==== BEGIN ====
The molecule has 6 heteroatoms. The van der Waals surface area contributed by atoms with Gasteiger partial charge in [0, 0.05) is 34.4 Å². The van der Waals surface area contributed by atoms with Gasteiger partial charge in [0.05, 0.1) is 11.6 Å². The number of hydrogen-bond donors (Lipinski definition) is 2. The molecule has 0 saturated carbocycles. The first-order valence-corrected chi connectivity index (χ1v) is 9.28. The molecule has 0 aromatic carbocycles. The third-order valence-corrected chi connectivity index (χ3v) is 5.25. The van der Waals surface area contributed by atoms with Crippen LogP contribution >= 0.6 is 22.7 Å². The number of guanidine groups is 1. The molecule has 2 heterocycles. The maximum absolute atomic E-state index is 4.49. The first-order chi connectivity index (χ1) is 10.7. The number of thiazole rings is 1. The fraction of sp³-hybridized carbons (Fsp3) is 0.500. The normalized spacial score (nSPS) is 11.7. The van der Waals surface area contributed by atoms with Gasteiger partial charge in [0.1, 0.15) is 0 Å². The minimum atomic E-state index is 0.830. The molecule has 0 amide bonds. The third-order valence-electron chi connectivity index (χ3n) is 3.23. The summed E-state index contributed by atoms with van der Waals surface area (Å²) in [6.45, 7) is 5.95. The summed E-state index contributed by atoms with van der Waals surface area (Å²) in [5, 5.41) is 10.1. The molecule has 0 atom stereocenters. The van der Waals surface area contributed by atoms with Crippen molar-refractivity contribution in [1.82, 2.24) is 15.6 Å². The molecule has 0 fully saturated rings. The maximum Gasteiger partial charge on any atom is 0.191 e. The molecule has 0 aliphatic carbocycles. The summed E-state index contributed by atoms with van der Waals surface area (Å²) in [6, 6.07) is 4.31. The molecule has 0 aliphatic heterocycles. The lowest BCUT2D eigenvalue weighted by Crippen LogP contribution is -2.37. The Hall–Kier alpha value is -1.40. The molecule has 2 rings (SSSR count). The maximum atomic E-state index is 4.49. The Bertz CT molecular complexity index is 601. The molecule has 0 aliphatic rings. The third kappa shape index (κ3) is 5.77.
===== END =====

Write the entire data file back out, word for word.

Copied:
The molecule has 6 heteroatoms. The van der Waals surface area contributed by atoms with Gasteiger partial charge in [0, 0.05) is 34.4 Å². The van der Waals surface area contributed by atoms with Gasteiger partial charge in [0.05, 0.1) is 11.6 Å². The number of hydrogen-bond donors (Lipinski definition) is 2. The molecule has 0 saturated carbocycles. The first-order valence-corrected chi connectivity index (χ1v) is 9.28. The molecule has 0 aromatic carbocycles. The third-order valence-corrected chi connectivity index (χ3v) is 5.25. The van der Waals surface area contributed by atoms with Crippen LogP contribution >= 0.6 is 22.7 Å². The number of guanidine groups is 1. The molecule has 2 heterocycles. The maximum absolute atomic E-state index is 4.49. The first-order chi connectivity index (χ1) is 10.7. The number of thiazole rings is 1. The fraction of sp³-hybridized carbons (Fsp3) is 0.500. The normalized spacial score (nSPS) is 11.7. The van der Waals surface area contributed by atoms with Gasteiger partial charge in [0.1, 0.15) is 0 Å². The minimum atomic E-state index is 0.830. The molecule has 0 amide bonds. The third-order valence-electron chi connectivity index (χ3n) is 3.23. The summed E-state index contributed by atoms with van der Waals surface area (Å²) in [6.45, 7) is 5.95. The summed E-state index contributed by atoms with van der Waals surface area (Å²) in [5, 5.41) is 10.1. The molecule has 0 atom stereocenters. The van der Waals surface area contributed by atoms with Crippen molar-refractivity contribution in [1.82, 2.24) is 15.6 Å². The molecule has 0 fully saturated rings. The maximum Gasteiger partial charge on any atom is 0.191 e. The molecule has 0 aliphatic carbocycles. The summed E-state index contributed by atoms with van der Waals surface area (Å²) in [6, 6.07) is 4.31. The molecule has 0 aliphatic heterocycles. The lowest BCUT2D eigenvalue weighted by Crippen LogP contribution is -2.37. The Hall–Kier alpha value is -1.40. The molecule has 2 rings (SSSR count). The maximum atomic E-state index is 4.49. The Bertz CT molecular complexity index is 601. The molecule has 0 aliphatic rings. The third kappa shape index (κ3) is 5.77.